Local Journalism Initiative Reporter
Art lovers can view the unique talent of Crystal Lee Clark at the Art Gallery of St. Albert in its staircase space from Feb. 7 until May 6.
LandEscape is Clark’s mixed media exhibit inspired by her Métis, Dene and Cree ancestry and the movement of nature.
“They are this wonderful connection to landscape, to history, but also to Indigenous traditions and ways of knowing,” said Emily Baker, curator at the gallery, located about 15 km northwest of Edmonton.
“Not only do they have that love for the landscape and the natural world, they’ve got this connection to this beautiful past as well. And so with LandEscape, Crystal wanted to capture a lot of the animals and plants and medicines and people who have walked this landscape for generations.”
To have her exhibit showcased at the gallery, Clark took part in a screening process in which she presented the concept of her work to a jury. It took a year for Clark to complete the process of creating the mixed-media paintings, which combine a digital component and layers of paint to create one-of-a-kind works.
When Clark embarks on a new project or painting, she begins the process with extensive research into the history of the area where her art will be displayed, as well as her own personal connections to that space, she said.
“It takes me a very long time. They are really connected to a story or a feeling that I’m trying to tell or reconnect to,” Clark explained. “I find that my pieces really do tell a story of my life and me kinda searching for meaning and connection to my ancestry.”
Clark grew up in Fort McMurray, Alta. until the age of 12 and then moved to other communities in western Canada.
She says she never truly felt connected to her Indigenous background and the history of her family until she attended the Algonquin Art Centre in Penticton, B.C.
“That’s where I really started to identify and connect with myself as an Indigenous woman, and I was exposed to art as a way of expressing myself and where I fit into this world,” Clark said.
She then attended the Vancouver Film School where she gained knowledge about various media and complimentary mediums that can be used together.
“I also studied poetry and I find through art I can create layers of meaning, poetry and understanding and stories and narrative about all the beautiful things about being an Indigenous person. Art has really helped me to really reconnect and really rematriate and celebrate who I am as an Indigenous woman,” Clark told Windspeaker.com.
When creating LandEscape, Clark said she focused on her own disconnect to the land and how her ancestors have also been forced to disconnect from their culture and traditions for generations.
“The LandEscape title has double meaning,” Clark said. “In one sense, I myself like to escape into the land as a way to disconnect from all the things that are happening, maybe stresses, anxieties, social issues. I find a lot of peace when I connect with the land. But also, in another sense, the title means for me, it’s kinda like an escape, not only into the land, but from the land to connect spiritually either through my imagination or through thinking about the beautiful places beyond where our ancestors might be.”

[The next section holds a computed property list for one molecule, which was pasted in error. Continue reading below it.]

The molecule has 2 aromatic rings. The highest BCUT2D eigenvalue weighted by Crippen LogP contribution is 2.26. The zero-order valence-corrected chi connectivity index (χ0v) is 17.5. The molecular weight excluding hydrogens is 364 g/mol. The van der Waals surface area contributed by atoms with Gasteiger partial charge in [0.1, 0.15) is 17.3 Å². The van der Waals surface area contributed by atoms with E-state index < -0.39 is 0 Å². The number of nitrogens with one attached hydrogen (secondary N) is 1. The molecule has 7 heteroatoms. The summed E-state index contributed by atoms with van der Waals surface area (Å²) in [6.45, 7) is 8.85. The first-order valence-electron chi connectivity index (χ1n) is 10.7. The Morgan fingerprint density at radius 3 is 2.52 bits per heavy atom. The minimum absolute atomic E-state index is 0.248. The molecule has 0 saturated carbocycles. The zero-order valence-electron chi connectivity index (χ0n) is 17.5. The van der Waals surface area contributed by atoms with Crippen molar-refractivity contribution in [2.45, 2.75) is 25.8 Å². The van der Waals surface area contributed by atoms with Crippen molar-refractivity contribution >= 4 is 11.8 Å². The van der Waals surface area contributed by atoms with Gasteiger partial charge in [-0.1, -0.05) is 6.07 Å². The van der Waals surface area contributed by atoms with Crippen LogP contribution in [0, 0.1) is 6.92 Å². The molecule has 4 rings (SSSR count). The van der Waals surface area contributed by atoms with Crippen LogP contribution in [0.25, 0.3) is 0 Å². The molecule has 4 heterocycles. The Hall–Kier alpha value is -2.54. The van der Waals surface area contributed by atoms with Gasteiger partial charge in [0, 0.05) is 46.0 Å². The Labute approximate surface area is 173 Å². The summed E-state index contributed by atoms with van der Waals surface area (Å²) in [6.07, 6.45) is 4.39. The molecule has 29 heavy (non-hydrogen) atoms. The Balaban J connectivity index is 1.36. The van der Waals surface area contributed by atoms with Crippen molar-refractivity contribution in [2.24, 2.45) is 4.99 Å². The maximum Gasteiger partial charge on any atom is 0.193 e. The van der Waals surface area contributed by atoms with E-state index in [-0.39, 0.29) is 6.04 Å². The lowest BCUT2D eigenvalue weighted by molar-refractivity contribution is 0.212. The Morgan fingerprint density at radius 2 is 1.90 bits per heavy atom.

When beginning a project, Clark spends a lot of time researching the types of animals that were abundant at the time in that area, as well as the plants people would have used for medicine.
She then takes that knowledge and creates images on top of a digitized background that is well blended with the painted images.
A common theme throughout her work is the images of shawls and the movement of the fringes during dance.
“The movement of the shawls infringing into the landscape for me is the feeling of freedom... It makes me celebrate the beauty of the dance movement of the shawl,” said Clark. “When I look at the shawl and see dancing, I feel a sense of freedom like a butterfly.”
Within each painting, Clark creates this feeling of dance by blurring the lines of how the fringes of the shawl mix and meet with the land, water and air.
“It sort of connects the shawl back to the land again and the spirit of how I feel as an Indigenous person, the beautiful movement and flow and the freedom and joy that it brings,” she said.
Within the fringes of the shawl, the images from her research are placed to represent the way things were for past generations.
“The background of the shawl dancers, sometimes fancy dancers, and the fringes of the shawls spread right out and form the land around them,” explained Baker. “It’s almost like they are blending right into that landscape. The closer you look the more you start to realize that those shawls/landscapes are filled with creatures… They are all kind of hidden and tucked away into this beautiful little landscape. The works themselves are entrancing. The more you look the more you start to see.”
For more information go to LandEscape – Arts and Heritage Foundation St. Albert